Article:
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4QD-TEC: Electronics Circuits Reference Archive
Current sources and mirrors

There are many useful circuit elements: current sources and current mirrors are two of them. Sources and mirrors are so closely related that it is sometimes difficult to differentiate between them. So what? - labelling things is a function of language not of electronics! Csm

Circuit 1

This is about the simplest current source possible. It is essentially an emitter follower where the transistor's Vbe is used to define the current through R2. If R2 is chosen so that the current through it is much more than the the transistor's base current, then ib can be ignored and the current through R3 (the load) is Vb/R2.

The same circuit is also used as a Vbe multiplier - when R3 is connected B-C of the transistor. As iR2 = iR3 the voltage between c-e is the transistor is Vbe x (R2+R3) / R2

Circuit 2

This is a very standard current source. Vin causes a current to flow through R1 into the diode. So a voltage is developed across the diode. This voltage is also present across the base-emitter junction of the transistor, so a current must flow in the transistor. The magnitude of the transistor current depends on the voltage developed across the diode and this is a function of its geometry. So the ratio of input to output current is not easy to calculate. However it will be pretty consistent with identical diodes and transistors because modern production causes very little spread in device parameters. The base-emitter junction of a transistor behaves just like a diode.

Circuit 3

Instead of a diode, you can use an LED. An LED (depending on colour, intensity etc) drops about 2v so you can calculate the output current as shown.

Circuit 4

This is a commonly used source: Vin drives current through R1 into the base of the second transistor, so current flows into the transistor's collector, through it and out of its emitter. This current must flow through R2. If the current gets too high, the first transistor turns on and robs the second transistor of base current, so its collector current can never exceed the value shown. This is an excellent way of either making a current source or of limiting the available current to a defined maximum value.

Circuit 5

This is a true current mirror: feed a current (i1) into the first transistor (usually by driving it via a resistor from a suitable voltage) and a 'mirror' current (i2) flows in the second transistor. Provided the two transistors are matched and of high gain, input and mirror current will match quite closely. In fact, with modern transistors, if you use a -C gain rating (450-900) matching of any two transistors is probably adequate for all usual needs.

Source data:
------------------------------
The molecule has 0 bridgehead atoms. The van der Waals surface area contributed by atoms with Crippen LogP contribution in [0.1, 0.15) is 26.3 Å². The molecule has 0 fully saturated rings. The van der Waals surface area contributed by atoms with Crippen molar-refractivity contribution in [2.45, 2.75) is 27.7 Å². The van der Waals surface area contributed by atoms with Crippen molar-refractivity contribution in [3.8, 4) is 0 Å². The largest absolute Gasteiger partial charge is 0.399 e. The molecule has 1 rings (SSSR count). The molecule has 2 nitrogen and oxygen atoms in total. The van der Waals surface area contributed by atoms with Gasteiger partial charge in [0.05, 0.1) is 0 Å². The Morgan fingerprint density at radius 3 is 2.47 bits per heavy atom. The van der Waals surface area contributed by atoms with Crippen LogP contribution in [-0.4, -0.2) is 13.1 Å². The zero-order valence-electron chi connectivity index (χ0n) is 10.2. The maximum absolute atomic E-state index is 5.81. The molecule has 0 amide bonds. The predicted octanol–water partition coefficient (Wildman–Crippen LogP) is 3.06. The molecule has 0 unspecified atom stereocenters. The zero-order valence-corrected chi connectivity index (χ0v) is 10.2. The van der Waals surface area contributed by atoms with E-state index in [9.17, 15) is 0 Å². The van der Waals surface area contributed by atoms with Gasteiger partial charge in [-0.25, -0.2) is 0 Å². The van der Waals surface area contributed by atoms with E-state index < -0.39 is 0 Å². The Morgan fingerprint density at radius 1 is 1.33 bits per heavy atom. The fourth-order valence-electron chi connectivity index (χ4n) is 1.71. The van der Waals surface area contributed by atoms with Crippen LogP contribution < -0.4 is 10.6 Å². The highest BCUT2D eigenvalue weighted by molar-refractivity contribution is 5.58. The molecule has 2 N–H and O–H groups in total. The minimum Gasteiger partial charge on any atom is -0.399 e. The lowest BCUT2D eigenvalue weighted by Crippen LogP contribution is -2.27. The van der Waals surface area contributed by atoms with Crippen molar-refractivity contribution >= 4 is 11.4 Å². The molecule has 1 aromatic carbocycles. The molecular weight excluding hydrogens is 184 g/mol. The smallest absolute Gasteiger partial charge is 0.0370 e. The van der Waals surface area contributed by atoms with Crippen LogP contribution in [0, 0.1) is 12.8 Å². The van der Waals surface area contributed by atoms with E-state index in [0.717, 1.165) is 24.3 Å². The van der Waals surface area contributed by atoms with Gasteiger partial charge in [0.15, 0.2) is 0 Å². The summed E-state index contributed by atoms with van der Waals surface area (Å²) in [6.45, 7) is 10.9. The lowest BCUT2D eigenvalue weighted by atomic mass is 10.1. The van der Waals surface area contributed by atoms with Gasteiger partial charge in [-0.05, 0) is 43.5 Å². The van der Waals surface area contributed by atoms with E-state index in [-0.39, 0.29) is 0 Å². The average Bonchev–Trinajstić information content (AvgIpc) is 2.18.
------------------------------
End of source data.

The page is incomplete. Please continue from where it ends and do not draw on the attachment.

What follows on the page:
Look at the equivalent circuit of virtually any analogue IC and you will notice this type of current source/mirror (it may be used for either) but it works just as well with discrete transistors.

One source of errors is if the voltage across the output transistor is high enough to cause the transistor to heat: the mirror's performance fails because the two transistors are now no longer well matched!

This circuit can also be used with resistors in both emitters - in this case the mirror ratio will depend on the ratio of these resistors. An example of this.

Circuit 6

This is for the purists: circuit 4 gives an error due to the base bias current. Here is the commonest way of reducing this error. It gives significantly improved performance.

Circuit 7

This is another way of reducing the error but this circuit is not quite so commonly known. If you calculate the formulae using practical transistors (beta = 500 or so) both 5 and 6 give very close matching - but 6 is slightly better. An example of this.

However there is a problem which sometimes occurs on current mirrors: if the output current is flowing from a significantly high voltage (Vc), then there may be enough power (Vc x i²) in the output transistor of figure 5 to cause the transistor to get warm: heating destroys the balance between the two transistors and so destroys the mirror's accuracy. In circuit 6 any heating is in the third transistor (at the top) and it is not part of the mirror so the mirror ratio is not affected by heating in this transistor. See 'Useful facts' below.

Circuit 8

Just to prove that I can use ICs, here is a current source (or a voltage to current converter) using an IC. You can use a single transistor (the PNP one) but the transistor's base current slightly alters the ratio. You can of course use an FET (zero gate current) but these are relatively expensive. Here is a complimentary long tailed pair biased to cancel out base current errors. Very good - provided you have a suitable bias point for Vb!

Circuit 9

One of the problems with circuits 2,3,4,5 and 6 is heating in the output transistor - a problem which was solved in circuit 7. Here's another way of avoiding heating causing an error - this circuit uses a cascode arrangement so that the current is defined in the bottom transistor, which has very little voltage across it. The top transistor has any high voltage across it, but heating in the top transistor doesn't affect the current, as it's the bottom transistor that is defining it.

Useful facts

There are two very useful figures that I remember about silicon diodes are to do with the change in voltage/current. If you increase the voltage across a diode by 60 millivolts, then the current through the diode increase by a factor of 10 - or vice versa. Try measuring the diode's drop when it has 100 microamps and 1 milliamp flowing: you will find the 60mV figure quite accurate.

The second figure is to do with the change in diode drop with temperature: increase the temperature by 1 degree K and the diode's voltage drops by 2 millivolts.

These figures hold for diodes and transistor base-emitter junctions.

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Page's Author: Richard Torrens